The name of Luis de Leon deservedly ranks as high as that of any poet in the history of Spanish literature; but his reputation as a poet is mostly local, while he is known all the world over as the subject of a dubious anecdote. The attempt is now made to render him more familiar than he has hitherto been to English-speaking people, and to do this, to exhibit the man as he was, it proved necessary to analyse the two volumes of his first trial.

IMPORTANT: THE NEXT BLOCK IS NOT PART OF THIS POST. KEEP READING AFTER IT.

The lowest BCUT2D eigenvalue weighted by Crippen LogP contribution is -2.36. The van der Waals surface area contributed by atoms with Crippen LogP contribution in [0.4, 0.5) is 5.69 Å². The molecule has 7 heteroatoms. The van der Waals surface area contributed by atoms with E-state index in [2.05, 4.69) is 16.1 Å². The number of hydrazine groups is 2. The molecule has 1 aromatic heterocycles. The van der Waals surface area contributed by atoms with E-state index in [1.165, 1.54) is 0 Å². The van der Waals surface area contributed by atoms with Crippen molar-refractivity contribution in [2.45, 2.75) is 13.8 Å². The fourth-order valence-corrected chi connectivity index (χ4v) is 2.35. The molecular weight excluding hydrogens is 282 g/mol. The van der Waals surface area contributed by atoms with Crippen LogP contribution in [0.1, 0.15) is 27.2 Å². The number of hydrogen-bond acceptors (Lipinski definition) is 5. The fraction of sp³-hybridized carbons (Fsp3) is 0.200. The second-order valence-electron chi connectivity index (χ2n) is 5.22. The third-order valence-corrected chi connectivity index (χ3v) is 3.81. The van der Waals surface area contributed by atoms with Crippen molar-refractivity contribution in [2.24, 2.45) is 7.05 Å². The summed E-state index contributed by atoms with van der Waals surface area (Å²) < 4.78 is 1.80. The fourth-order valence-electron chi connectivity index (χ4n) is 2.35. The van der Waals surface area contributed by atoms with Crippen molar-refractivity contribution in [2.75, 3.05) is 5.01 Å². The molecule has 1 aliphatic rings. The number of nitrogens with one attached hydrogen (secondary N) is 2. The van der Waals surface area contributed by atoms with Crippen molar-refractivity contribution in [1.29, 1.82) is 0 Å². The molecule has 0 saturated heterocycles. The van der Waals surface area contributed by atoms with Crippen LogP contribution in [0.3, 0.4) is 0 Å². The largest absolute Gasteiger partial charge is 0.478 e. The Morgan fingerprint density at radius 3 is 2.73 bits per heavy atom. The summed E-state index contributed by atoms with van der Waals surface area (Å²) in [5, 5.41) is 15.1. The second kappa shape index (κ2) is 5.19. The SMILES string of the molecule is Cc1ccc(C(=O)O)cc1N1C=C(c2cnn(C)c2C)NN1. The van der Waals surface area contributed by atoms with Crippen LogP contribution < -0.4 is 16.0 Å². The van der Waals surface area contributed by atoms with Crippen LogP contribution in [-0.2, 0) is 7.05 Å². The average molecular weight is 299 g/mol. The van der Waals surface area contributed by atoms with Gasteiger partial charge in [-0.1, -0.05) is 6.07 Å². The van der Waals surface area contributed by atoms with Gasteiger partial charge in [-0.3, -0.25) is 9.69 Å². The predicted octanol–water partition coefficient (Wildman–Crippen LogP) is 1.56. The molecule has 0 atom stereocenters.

er for the academic year 1551-1552, but it recurs in the University books for the years 1552-1553 and 1554-1555. He there figures still as a student of theology. He would seem, therefore, to have shown no amazing precocity in the schools; but his application, we may be sure, was intense, and there is nothing rash in assuming that during part of the two years that he was absent, as he tells us, from Salamanca, he was lecturing at Soria. The remaining eighteen months he probably devoted to exegetical studies at Alcalá de Henares, where he matriculated in 1556. He was about thirty when he rather unexpectedly graduated as a bachelor of Arts at the University of Toledo. Why he preferred to take his degree at Toledo instead of at Salamanca is not clear; it is plausibly conjectured that economy may have been his motive, as the obtaining of a bachelor's degree at Salamanca was an expensive business. Confirmation of this conjecture is afforded by the fact that he speedily returned to his allegiance